It wasn’t until I was already on board the plane an hour or so and the screen ahead of me displayed the day’s travel route that it hit just how far away I was going. Before that all I had considered was the attractive lack of a language barrier, the beautiful beaches and the possibility of wearing shorts to class that Sydney offered. I was travelling further than anyone in my family had ever been before, for a distinctly longer period of time than any journey I had ever attempted. Suddenly I was flying over the Middle East, sitting through endless hours of outdated television series wondering whether I (and the two suitcases filled with my finest worldly possessions) would ever make it.
Upon arrival at my new home in the early hours of a Monday morning – an hour that would resemble a deserted graveyard back home – Australian students swanned around my building dressed in suits and fancy dresses, ready to attend a welcome breakfast, having previously been out for their daily run/swim/bungee jump. I’ve been here more than three weeks now and it still bewilders me how they can regularly do all that after a night of partying until late. I see only one viable explanation: Australians must be vampires.
My house has its own social program similar to that of Trinity Halls. An added advantage of this is that three times a semester we get to dress up in our finery and throw a graduation robe over us (to make us look intellectual). We then have a formal dinner in the Great Hall, sitting at long tables in our houses, and listen to a speech from the College President while we get drunk on unlimited free alcohol, pretending to be in Hogwarts. The house even held an event for St. Patrick’s Day, the tagline being “There are two kinds of people in the world, the Irish and those who wish they were. Let’s live the dream for a night!”
The college itself is ranked within the top 50 universities worldwide which led me to imagine an education system which offered a more varied style of learning. I regret to admit that I was sadly disappointed. Class is pretty much the same over here. The lecturers drone on, the eager kids sit at the front and the feeling you get when you finish class early is just as euphoric.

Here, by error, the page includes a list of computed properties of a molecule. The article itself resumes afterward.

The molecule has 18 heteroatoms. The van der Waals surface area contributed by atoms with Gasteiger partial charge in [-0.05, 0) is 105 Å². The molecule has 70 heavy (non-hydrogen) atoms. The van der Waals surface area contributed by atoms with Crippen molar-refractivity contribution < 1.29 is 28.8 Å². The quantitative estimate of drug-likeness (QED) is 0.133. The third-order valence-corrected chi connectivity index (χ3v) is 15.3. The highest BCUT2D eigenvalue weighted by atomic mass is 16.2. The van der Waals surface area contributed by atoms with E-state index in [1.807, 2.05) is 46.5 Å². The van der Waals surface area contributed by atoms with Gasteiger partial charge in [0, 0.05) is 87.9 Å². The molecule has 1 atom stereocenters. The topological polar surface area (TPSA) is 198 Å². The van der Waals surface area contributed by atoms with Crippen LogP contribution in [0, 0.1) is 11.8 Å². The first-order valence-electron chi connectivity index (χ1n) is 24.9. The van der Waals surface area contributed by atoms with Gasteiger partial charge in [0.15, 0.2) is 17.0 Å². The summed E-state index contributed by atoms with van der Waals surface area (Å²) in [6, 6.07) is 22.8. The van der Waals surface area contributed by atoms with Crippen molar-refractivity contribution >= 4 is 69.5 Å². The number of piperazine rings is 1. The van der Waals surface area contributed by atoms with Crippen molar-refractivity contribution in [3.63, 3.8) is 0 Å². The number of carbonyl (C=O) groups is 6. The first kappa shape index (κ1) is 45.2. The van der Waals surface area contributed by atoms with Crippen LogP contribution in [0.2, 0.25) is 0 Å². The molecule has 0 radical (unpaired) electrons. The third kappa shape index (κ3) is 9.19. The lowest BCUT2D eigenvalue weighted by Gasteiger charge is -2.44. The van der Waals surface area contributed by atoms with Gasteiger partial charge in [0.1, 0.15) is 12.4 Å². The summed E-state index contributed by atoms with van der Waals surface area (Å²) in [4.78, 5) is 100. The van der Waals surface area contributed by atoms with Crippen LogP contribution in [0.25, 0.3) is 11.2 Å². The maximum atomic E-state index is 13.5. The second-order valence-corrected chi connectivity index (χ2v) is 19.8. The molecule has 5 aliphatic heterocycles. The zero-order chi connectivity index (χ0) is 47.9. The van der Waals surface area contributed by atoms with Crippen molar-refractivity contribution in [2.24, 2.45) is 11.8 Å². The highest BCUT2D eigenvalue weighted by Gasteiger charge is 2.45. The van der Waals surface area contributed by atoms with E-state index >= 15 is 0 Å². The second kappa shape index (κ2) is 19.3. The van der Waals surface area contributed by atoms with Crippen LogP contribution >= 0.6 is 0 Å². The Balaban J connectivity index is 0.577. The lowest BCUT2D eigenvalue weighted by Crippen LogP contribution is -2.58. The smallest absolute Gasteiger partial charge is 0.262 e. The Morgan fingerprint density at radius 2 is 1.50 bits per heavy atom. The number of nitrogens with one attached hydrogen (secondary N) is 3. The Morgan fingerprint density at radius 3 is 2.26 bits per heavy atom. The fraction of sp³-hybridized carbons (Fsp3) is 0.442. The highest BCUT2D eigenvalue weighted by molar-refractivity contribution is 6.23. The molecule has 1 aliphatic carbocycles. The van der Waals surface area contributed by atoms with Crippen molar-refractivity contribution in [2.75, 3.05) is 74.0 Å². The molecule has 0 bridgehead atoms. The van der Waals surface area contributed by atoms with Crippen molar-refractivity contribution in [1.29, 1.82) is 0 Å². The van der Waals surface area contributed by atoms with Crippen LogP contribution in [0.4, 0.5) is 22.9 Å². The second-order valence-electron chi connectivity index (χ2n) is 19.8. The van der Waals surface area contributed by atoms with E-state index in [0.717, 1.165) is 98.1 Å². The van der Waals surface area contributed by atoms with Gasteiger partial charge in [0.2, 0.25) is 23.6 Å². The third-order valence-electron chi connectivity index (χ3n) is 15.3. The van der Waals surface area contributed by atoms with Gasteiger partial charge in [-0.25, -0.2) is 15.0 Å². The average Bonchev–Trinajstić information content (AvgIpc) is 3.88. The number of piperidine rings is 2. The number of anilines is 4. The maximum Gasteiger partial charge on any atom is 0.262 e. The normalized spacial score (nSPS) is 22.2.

In the way societies in UCD continuously give out free condoms, societies at UNSW rake out hot dogs from the ‘barbie’ (the jury is still out as to whether they can actually be classified as hot dogs though, as in my eyes they’re nothing more than cheap stick-shaped meat wrapped in a slice of bread). But seriously, barbeques are everywhere – from the roof of my building, to public parks and beaches, to transportable ones set up around campus on a regular basis. The Aussies certainly live up to the stereotype on that one.
The sense of style here certainly exceeds my expectations, from the floaty dresses and off the shoulder tops, to the guys too cool for shoes who strut around barefoot in a vain effort to pull off their long, shaggy, sun kissed hair that probably hasn’t been washed in weeks – unless you count sea water. Heading to the beach after class is actually a thing. Big waves, hot sun and pretty rock pools make for a great way to forget about the stresses of the plentiful assignments due.
Another cultural difference is the magnitude of dinosaur-like Australian White Ibis birds which flounce around Oz like the pigeons of Ireland. However when I confidently pointed this opinion out to my friends I was immediately made aware of the flock of regular pigeons standing in front of me, which was bad timing.
And then there is the charm of Sydney itself, possibly the most expensive city in the world. The cost of living certainly takes some getting used to, a factor I had not taken into consideration before my arrival. With not a Lidl or a Primark in site, I am quickly learning to value quality over quantity. While the Opera House and Sydney Harbour bridge do live up to their iconic beauty, the hidden gem of the city has got to be Surrey Hills, home to vintage shops, luxurious boutiques and trendy cafés and bars. My favourite thus far was a rather idyllic French café where the waitresses spoke French and wore berets, and we sat, mid-morning, sipping our ice mochas feeling very grown up and ‘wanderlustful’.
After just under a month I’m slowly but surely getting used to my skin constantly being a varying form of sticky from sunscreen and undeniably sweat (in my defence, it is 25-30 degrees the majority of the time). But so far I’ve beaten the harsh sunburn to which my poor Irish skin is so susceptible. With garlands of mini Irish flags, photos of my nearest and dearest and an impressive array of sunglasses decorating my room, it is starting to feel a lot like home. While I’ve still yet to hold a koala, take a selfie with a kangaroo, run from a snake or encounter a life threatening spider upon flushing the toilet, I have merely begun to dip my toes into the Australian dream and there is so much more I have to discover. Hooroo mate!